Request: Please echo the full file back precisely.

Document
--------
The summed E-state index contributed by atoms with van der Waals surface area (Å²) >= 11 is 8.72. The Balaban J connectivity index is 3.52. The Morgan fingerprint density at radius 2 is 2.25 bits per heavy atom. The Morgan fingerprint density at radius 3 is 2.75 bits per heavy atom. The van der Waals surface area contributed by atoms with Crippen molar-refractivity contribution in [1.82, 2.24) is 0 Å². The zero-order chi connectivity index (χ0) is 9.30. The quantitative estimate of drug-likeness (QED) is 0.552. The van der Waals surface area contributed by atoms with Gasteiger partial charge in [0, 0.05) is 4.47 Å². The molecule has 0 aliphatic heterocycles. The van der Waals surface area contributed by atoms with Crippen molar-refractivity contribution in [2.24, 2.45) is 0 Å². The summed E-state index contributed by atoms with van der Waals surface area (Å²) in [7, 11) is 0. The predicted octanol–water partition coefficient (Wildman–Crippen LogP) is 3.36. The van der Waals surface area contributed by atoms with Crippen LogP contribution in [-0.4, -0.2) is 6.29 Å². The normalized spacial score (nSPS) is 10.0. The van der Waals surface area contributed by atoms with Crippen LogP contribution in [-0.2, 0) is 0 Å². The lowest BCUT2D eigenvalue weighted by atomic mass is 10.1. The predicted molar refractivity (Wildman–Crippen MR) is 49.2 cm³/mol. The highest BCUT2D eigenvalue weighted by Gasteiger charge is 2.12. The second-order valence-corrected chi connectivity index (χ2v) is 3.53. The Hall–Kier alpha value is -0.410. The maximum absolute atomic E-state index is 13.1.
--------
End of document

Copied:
The summed E-state index contributed by atoms with van der Waals surface area (Å²) >= 11 is 8.72. The Balaban J connectivity index is 3.52. The Morgan fingerprint density at radius 2 is 2.25 bits per heavy atom. The Morgan fingerprint density at radius 3 is 2.75 bits per heavy atom. The van der Waals surface area contributed by atoms with Crippen molar-refractivity contribution in [1.82, 2.24) is 0 Å². The zero-order chi connectivity index (χ0) is 9.30. The quantitative estimate of drug-likeness (QED) is 0.552. The van der Waals surface area contributed by atoms with Gasteiger partial charge in [0, 0.05) is 4.47 Å². The molecule has 0 aliphatic heterocycles. The van der Waals surface area contributed by atoms with Crippen molar-refractivity contribution in [2.24, 2.45) is 0 Å². The summed E-state index contributed by atoms with van der Waals surface area (Å²) in [7, 11) is 0. The predicted octanol–water partition coefficient (Wildman–Crippen LogP) is 3.36. The van der Waals surface area contributed by atoms with Crippen LogP contribution in [-0.4, -0.2) is 6.29 Å². The normalized spacial score (nSPS) is 10.0. The van der Waals surface area contributed by atoms with Crippen LogP contribution in [-0.2, 0) is 0 Å². The lowest BCUT2D eigenvalue weighted by atomic mass is 10.1. The predicted molar refractivity (Wildman–Crippen MR) is 49.2 cm³/mol. The highest BCUT2D eigenvalue weighted by Gasteiger charge is 2.12. The second-order valence-corrected chi connectivity index (χ2v) is 3.53. The Hall–Kier alpha value is -0.410. The maximum absolute atomic E-state index is 13.1.